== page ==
A friend of mine recommended a fantasy called Oath of the Outcast, by C. M. Banschbach. After reading the good reviews of the book, I dove into the story, and I finished quite impressed.
Premise & Worldbuilding
Oath of the Outcast has a story with good depth, as the plot begins with a few curious twists that pull the reader in. There’s plenty of worldbuilding, unique terms, and even a map (a big plus for me!) that complements the story. Set in a lowland coastal region, the story made heavy use of littoral terms like ‘seagulls’ and ‘Seabright’ that gave off a unique feel. This contrasts with the highlanders, a sect of people further inland.
The various families and factions were also added to the depth of the world. The author included an appendix detailing each family and their clansmen, as well as traits of said clan. Further terms like language were included.
The characters were excellent with their emotions, motives, and story arcs. The main protagonist, as somewhat of an antihero, acts as the leader of a clan of outlaws. Banished by his own clan, his family; this created great tension for the protagonist and kept the pages turning. I particularly enjoyed the subplot relationship between the two brother protagonists. The antagonists were splendid, multi-faceted, and drove the plot along.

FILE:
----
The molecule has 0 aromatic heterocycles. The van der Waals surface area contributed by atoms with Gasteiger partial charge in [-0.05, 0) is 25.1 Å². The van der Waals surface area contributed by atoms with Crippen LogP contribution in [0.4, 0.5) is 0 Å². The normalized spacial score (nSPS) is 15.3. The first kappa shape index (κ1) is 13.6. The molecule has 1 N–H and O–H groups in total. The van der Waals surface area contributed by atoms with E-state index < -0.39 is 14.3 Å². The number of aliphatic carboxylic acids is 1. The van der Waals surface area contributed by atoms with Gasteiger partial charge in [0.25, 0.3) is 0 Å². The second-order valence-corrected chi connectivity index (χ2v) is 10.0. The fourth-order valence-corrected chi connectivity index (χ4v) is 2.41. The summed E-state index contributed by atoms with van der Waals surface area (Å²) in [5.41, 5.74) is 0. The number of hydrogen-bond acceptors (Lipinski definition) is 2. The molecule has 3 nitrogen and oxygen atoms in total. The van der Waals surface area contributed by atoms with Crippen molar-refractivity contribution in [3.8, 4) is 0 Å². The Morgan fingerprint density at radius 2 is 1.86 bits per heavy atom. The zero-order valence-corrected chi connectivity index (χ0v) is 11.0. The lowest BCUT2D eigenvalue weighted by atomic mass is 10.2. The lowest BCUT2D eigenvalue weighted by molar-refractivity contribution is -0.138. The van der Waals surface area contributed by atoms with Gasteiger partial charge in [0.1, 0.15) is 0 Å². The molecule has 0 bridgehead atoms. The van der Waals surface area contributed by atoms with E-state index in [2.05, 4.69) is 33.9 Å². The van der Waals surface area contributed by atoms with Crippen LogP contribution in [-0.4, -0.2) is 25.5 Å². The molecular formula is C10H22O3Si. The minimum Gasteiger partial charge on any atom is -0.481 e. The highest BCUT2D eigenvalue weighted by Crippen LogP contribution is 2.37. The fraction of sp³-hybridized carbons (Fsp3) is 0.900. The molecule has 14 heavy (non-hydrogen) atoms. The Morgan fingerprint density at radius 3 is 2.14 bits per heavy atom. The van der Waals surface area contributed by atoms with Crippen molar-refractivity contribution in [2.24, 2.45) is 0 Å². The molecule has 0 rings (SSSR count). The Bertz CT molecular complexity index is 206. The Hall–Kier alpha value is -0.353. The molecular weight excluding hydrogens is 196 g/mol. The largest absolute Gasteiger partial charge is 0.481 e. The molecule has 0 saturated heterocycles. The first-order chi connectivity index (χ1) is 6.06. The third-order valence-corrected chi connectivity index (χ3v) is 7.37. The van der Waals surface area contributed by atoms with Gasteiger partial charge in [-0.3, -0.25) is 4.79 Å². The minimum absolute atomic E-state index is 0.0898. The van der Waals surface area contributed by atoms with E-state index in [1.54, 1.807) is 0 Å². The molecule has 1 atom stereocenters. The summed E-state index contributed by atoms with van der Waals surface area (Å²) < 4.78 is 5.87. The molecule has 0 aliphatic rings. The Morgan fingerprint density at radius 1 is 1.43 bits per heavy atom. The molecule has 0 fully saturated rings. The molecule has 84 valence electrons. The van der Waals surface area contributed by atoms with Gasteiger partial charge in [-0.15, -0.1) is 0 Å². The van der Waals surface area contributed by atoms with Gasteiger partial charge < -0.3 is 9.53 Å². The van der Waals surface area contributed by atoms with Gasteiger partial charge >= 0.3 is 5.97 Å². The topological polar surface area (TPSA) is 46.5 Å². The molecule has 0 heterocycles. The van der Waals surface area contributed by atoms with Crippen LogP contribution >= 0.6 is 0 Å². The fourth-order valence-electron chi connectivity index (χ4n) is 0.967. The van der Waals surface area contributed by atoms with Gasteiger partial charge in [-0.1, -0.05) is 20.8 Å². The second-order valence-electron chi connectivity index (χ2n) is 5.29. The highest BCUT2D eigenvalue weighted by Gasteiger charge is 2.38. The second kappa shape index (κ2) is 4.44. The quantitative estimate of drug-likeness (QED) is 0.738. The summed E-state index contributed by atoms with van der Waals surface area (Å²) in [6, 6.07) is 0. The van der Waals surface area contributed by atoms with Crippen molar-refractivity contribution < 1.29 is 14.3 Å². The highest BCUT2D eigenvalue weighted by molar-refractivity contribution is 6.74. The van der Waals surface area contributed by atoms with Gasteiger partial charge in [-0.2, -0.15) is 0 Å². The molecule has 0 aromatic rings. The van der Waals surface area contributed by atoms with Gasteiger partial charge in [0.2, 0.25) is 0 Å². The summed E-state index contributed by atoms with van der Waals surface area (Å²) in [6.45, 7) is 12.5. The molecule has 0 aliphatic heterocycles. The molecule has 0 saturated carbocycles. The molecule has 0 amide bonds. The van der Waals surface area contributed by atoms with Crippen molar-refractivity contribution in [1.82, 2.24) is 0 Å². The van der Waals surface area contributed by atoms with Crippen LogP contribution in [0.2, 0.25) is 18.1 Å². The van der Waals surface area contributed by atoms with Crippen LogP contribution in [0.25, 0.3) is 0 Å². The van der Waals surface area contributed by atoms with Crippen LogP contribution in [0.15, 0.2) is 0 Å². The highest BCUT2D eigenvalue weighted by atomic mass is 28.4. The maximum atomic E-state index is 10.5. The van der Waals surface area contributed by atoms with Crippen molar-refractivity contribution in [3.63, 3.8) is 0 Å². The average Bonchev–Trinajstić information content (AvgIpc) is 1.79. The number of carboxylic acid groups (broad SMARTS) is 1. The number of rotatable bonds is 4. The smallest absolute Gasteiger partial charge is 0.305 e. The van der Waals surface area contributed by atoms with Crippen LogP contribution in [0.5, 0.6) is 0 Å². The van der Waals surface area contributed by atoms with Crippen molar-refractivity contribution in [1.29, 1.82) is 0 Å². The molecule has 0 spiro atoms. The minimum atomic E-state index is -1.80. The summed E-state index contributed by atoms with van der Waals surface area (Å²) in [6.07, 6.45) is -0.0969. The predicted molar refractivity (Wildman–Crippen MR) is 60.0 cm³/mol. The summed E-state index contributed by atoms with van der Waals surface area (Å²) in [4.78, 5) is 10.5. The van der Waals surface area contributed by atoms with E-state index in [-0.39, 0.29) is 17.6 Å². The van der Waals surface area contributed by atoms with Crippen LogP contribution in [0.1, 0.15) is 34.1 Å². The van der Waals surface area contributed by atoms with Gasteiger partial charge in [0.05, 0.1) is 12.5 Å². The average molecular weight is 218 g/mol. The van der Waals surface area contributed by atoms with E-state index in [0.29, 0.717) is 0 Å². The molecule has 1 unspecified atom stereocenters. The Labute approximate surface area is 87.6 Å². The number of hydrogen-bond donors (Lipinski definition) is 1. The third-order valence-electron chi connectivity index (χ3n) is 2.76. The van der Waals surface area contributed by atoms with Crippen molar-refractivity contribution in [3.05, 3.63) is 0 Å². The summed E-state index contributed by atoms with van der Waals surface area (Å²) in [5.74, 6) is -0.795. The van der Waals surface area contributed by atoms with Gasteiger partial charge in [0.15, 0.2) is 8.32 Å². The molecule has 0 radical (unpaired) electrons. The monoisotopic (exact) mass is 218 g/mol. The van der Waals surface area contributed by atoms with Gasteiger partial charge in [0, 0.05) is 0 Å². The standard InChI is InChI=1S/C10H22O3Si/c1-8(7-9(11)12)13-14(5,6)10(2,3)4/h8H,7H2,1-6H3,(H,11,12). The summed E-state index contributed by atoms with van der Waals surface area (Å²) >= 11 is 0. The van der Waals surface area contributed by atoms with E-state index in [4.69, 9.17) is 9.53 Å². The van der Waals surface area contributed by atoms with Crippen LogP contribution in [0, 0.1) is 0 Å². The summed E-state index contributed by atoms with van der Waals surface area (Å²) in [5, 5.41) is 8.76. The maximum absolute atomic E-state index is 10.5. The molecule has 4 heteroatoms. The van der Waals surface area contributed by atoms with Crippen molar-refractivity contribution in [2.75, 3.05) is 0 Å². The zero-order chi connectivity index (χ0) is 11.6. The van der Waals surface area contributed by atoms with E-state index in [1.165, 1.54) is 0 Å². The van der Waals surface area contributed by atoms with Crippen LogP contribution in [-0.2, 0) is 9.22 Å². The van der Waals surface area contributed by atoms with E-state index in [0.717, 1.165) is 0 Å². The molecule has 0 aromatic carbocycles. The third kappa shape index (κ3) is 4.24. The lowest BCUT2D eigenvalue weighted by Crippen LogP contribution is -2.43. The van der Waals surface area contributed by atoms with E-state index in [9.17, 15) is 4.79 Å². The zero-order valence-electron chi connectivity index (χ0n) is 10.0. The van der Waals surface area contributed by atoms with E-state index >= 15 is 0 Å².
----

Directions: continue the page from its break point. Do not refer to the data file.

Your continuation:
The magic came across as unexplored and underdeveloped. Other than the druids and their demon god, little is explained on the matter—though the voodoo doll magic was quite original. Like Sword of Fire, this story could use more magical intrigue to spark reader interest. Granted, there may be more of that in the sequels. Fingers crossed!
The tension and pacing were great in Oath of the Outcast. Characters and their tribes carry personal grudges towards the protagonist and his rogues, who operate outside the law. Meanwhile, the antagonist and the druids seek the coming of their demon lord through ritual blood sacrifice. A few scenes had the protagonist in torment at the hands of the druids; the author did a fine job accentuating the stress upon the hero, and the conflict had me sympathizing with his plight. There were also emotional scenes between the protagonist and his brother, a love-hate relationship despite the decree of banishment upon the protagonist’s name.
Oath of the Outcast had magnificent tension, characters, and presented the hero’s story well. The protagonist suffered constantly throughout the story and evoked great sympathy with me, the reader. I’ve rarely seen stories with such depth like this one.
More of a nitpick: there were a handful of typos that pulled me from the immersion of the story. The prose could benefit from another round of edits. Also, there were no mythical creatures (elves, dwarves, dragons, etc.) so this was a blander shade of fantasy—again, more of a personal taste.
Some of the torture scenes were grisly, albeit well done.
Oath of the Outcast was a solid story that had more strengths than flaws. It’s worldbuilding, conflict, and characters helped it shine. Despite the typos and underdeveloped magic system, I enjoyed the tale from start to finish. I’ve planned on book two and look forward to finishing the series.
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Aspectä rey’lief, fair reader, and thanks for reading!
—Ed R. White